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3 Types of Currants
There are three main types of currants, each with their own individual sub-varieties.
- Black currants (Ribes nigrum): Known for their high levels of vitamin C, black currants have a strong flavor that makes them a favorite choice for culinary purposes. Black currants are particularly vulnerable to a disease called white pine blister rust, but certain varieties like Ben Sarek, Consort, and Crusader are resistant to infection.
- Red and white currants (Ribes rubrum and R. sativum): Despite their different colors, red and white currants are the same species. Red currants are usually more in demand than white, with the most popular red currant varieties being Rovada, Red Lake, and Tatran. Popular white currant varieties are Blanka, Primus, and White Imperial.
- Jostaberries (Ribes x nidigrolaria): A cross between a black currant and a gooseberry, a jostaberry is an easy-to-grow sweet currant that is disease-resistant and can be eaten fresh. Jostaberry varieties are Josta, Orus 8, Red Josta, and Jogranda.
How to Plant Currants
- Plant during cold months. Currant growing season is in early spring, so planting your dormant bare-root currants in early fall is ideal for most climates. In particularly cold regions it may be necessary to plant in very early spring, but currant bushes can tolerate low temperatures.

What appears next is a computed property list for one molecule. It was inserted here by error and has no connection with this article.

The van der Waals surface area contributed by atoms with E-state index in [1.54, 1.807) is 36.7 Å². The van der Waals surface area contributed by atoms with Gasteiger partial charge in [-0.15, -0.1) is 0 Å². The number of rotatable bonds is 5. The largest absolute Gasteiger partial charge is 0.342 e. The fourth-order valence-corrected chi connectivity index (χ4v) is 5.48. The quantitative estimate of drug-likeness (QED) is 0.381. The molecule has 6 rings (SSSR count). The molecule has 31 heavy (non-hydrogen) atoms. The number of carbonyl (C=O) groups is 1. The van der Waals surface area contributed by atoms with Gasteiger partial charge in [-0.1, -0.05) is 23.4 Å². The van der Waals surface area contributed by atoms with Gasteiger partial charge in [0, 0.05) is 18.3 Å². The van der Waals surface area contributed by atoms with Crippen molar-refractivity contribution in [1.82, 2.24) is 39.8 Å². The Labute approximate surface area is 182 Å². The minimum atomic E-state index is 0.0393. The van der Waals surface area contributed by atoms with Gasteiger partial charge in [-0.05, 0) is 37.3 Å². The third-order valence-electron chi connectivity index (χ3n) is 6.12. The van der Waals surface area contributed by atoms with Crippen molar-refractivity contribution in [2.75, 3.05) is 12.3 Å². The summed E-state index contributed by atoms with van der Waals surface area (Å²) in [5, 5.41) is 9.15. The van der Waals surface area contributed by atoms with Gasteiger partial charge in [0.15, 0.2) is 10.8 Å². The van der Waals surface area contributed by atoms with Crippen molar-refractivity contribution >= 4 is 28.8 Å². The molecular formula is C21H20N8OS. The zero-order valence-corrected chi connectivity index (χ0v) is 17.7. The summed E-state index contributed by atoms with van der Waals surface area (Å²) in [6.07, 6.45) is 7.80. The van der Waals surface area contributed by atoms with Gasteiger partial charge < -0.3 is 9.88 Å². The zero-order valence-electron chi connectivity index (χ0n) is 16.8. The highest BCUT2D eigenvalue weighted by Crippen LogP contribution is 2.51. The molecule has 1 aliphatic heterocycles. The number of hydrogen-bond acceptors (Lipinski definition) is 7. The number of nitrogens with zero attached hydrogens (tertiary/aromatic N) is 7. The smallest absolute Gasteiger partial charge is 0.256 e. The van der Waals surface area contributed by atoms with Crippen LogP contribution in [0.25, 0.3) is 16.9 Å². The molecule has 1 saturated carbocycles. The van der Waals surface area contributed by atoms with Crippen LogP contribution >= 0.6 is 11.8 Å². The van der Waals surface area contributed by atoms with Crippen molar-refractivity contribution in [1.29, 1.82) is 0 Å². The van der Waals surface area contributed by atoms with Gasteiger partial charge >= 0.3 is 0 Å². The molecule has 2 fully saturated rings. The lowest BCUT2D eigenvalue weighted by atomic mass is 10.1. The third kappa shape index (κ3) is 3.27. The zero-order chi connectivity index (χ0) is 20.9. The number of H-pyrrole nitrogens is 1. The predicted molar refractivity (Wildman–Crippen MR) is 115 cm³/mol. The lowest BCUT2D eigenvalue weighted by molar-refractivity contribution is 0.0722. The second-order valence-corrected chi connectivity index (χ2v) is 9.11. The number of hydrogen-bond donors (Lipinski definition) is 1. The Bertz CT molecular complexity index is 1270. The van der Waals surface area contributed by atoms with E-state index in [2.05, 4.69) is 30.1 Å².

- Soak the roots before planting. In the time between purchasing your bare-root currant bush and planting, make sure to keep it cool and moist (but not sopping wet). Before planting, remove any damaged roots and soak the remaining roots in water for approximately three hours.
- Choose a place with enough sun. Currants yield their sweetest fruit crop in a full sun environment, but unlike most fruiting plants, they also tolerate partial shade conditions as well.
- Make sure you have the right soil type. Currant plants grow best in a rich, well-drained garden with a soil pH of 6.5. If you test your soil and it requires more nutrients, enrich it by adding organic matter such as compost, manure, or peat. For those living in humid climates, make sure you choose a planting site with plenty of air circulation to prevent powdery mildew from infecting your currant leaves.
- Space currant plants far apart. Dig a hole about twice as large as your currant bush's root system. Plant it slightly deeper than its previous soil level (shown by a dark line on its stem). Space black currant bushes five feet apart; for other currant types, three feet of space is sufficient.
- Prune carefully. To encourage the development of additional canes, prune all canes so they only have four or fewer buds above ground level.
How to Grow and Care for Currants
Once you’ve planted your currant bush, consistent maintenance is the key to keeping it thriving for many years to come.
- Mulch annually. Mulching every year keeps your soil cool and moist and suppresses weed growth. Once you’ve planted your currant bush—and each year afterward—add three inches of organic mulch such as wood chips, compost, sawdust, or grass clippings.